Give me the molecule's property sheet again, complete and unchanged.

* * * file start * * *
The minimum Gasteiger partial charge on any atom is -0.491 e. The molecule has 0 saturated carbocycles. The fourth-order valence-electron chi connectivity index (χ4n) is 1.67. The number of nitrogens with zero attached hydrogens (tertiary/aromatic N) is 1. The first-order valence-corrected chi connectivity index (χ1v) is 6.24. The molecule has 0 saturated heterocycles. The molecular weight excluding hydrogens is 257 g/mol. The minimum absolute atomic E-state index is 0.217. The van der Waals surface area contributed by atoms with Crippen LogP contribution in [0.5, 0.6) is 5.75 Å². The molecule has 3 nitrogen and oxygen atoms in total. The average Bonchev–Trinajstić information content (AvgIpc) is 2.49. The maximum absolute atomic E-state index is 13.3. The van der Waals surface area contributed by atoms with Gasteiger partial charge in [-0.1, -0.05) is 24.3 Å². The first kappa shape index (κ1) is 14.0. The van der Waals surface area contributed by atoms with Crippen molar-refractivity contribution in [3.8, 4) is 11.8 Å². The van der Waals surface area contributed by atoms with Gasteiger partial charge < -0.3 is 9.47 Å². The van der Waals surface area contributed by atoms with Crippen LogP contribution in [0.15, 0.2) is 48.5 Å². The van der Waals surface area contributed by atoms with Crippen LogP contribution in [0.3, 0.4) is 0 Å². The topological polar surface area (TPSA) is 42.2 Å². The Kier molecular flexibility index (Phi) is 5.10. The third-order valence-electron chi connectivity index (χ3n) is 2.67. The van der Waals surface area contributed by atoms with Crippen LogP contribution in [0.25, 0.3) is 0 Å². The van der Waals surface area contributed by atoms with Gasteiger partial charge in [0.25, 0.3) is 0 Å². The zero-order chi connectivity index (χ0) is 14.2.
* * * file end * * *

The minimum Gasteiger partial charge on any atom is -0.491 e. The molecule has 0 saturated carbocycles. The fourth-order valence-electron chi connectivity index (χ4n) is 1.67. The number of nitrogens with zero attached hydrogens (tertiary/aromatic N) is 1. The first-order valence-corrected chi connectivity index (χ1v) is 6.24. The molecule has 0 saturated heterocycles. The molecular weight excluding hydrogens is 257 g/mol. The minimum absolute atomic E-state index is 0.217. The van der Waals surface area contributed by atoms with Crippen LogP contribution in [0.5, 0.6) is 5.75 Å². The molecule has 3 nitrogen and oxygen atoms in total. The average Bonchev–Trinajstić information content (AvgIpc) is 2.49. The maximum absolute atomic E-state index is 13.3. The van der Waals surface area contributed by atoms with Gasteiger partial charge in [-0.1, -0.05) is 24.3 Å². The first kappa shape index (κ1) is 14.0. The van der Waals surface area contributed by atoms with Crippen molar-refractivity contribution in [3.8, 4) is 11.8 Å². The van der Waals surface area contributed by atoms with Gasteiger partial charge < -0.3 is 9.47 Å². The van der Waals surface area contributed by atoms with Crippen LogP contribution in [0.15, 0.2) is 48.5 Å². The van der Waals surface area contributed by atoms with Crippen LogP contribution in [0.3, 0.4) is 0 Å². The topological polar surface area (TPSA) is 42.2 Å². The Kier molecular flexibility index (Phi) is 5.10. The third-order valence-electron chi connectivity index (χ3n) is 2.67. The van der Waals surface area contributed by atoms with Crippen LogP contribution in [0.25, 0.3) is 0 Å². The van der Waals surface area contributed by atoms with Gasteiger partial charge in [0.25, 0.3) is 0 Å². The zero-order chi connectivity index (χ0) is 14.2.